In 1984, General Gustavo Alvarez Martinez of Honduras, a long-time U.S. ally and 1976 School of the Americas graduate, was exiled to Florida at the end of a barrel.
In an interview with NBC’s Brian Ross, Alvarez bitterly recounted that he did not receive any help from his friends at the U.S. Embassy. All that was given to him was a letter through the wife of the U.S. Ambassador’s wife at the time that it would be “best” if the family not stay in the country.
A few years earlier, during the 1981 Honduran elections, President Ronald Reagan’s U.S. Ambassador to the United Nations, Vernon Walters made the claim that a “friendly” Honduras will mean and end to the influence of their Communist neighbors in Cuba and Nicaragua.
From that moment on, the Reagan Administration and its allies attempted to keep the CIA and its efforts in the dark, concealed from the rest of the world.
In December of 1982, when asked by reporters from The New York Times if there were 150 CIA agents engrossed in paramilitary operations in Honduras, Reagan denied the claims.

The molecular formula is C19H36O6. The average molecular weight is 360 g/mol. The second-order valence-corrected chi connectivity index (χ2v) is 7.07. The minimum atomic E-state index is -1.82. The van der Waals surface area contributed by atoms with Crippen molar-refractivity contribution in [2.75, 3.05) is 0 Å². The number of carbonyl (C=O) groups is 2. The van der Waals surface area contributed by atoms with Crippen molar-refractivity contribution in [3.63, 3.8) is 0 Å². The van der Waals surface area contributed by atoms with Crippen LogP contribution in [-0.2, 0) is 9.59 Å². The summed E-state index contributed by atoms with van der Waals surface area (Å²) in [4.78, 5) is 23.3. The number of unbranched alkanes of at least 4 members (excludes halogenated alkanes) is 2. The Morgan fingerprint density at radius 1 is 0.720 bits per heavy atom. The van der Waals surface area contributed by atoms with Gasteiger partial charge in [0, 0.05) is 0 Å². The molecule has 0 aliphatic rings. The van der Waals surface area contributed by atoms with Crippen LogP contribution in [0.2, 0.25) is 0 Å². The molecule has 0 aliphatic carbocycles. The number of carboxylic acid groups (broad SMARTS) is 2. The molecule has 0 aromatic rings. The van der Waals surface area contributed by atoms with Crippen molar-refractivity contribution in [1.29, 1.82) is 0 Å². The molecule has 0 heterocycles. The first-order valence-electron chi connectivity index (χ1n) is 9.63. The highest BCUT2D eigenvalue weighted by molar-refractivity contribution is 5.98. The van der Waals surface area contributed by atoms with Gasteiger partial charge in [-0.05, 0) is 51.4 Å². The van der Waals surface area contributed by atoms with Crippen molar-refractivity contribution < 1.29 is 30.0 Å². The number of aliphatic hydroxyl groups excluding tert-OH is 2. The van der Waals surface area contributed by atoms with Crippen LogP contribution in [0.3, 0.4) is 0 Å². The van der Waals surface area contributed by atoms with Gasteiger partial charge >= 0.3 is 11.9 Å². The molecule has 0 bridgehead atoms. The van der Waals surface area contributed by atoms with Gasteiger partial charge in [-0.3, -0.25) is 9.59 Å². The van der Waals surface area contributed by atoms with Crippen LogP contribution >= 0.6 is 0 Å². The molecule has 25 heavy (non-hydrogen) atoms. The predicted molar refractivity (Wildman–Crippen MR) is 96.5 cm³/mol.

In reality, the Agency was turning a blind eye towards the killings of several Hondurans in an attempt to stop arms trade deals in El Salvador coming from Nicaragua in a process that was considered “highly selective.”
Towards the end of Reagan’s term, the Soviet Union was on the break of collapse, and with it, the threat of global Communism. Reagan ordered 3,000 U.S. troops to Honduras in 1988 to support the efforts of the Contras in Nicaragua, but they were withdrawn a year later in part due to “heightened regional instability.”
In the decades that followed, Honduras’ strategic important to the U.S. continued to diminish, and the country ended up as an all “left in the cold.” However, the killings continued - from 1990-1998, 701 people were reportedly murdered by “death squads,” and Alvarez himself was assassinated by a left wing group in 1989 as an act of retaliation. At the CIA, outside pressure led to internal investigations were opened into the Agency’s role in the “alleged human rights abuses” …
Which culminated in a 200+ page report in 1997 that remains heavily redacted.
While the U.S. role in creating the current “regional instability” is undeniable, the report’s excisions points to how much remains secret, and probably will remain secret, for the years to come.
Image by U.S. Southern Command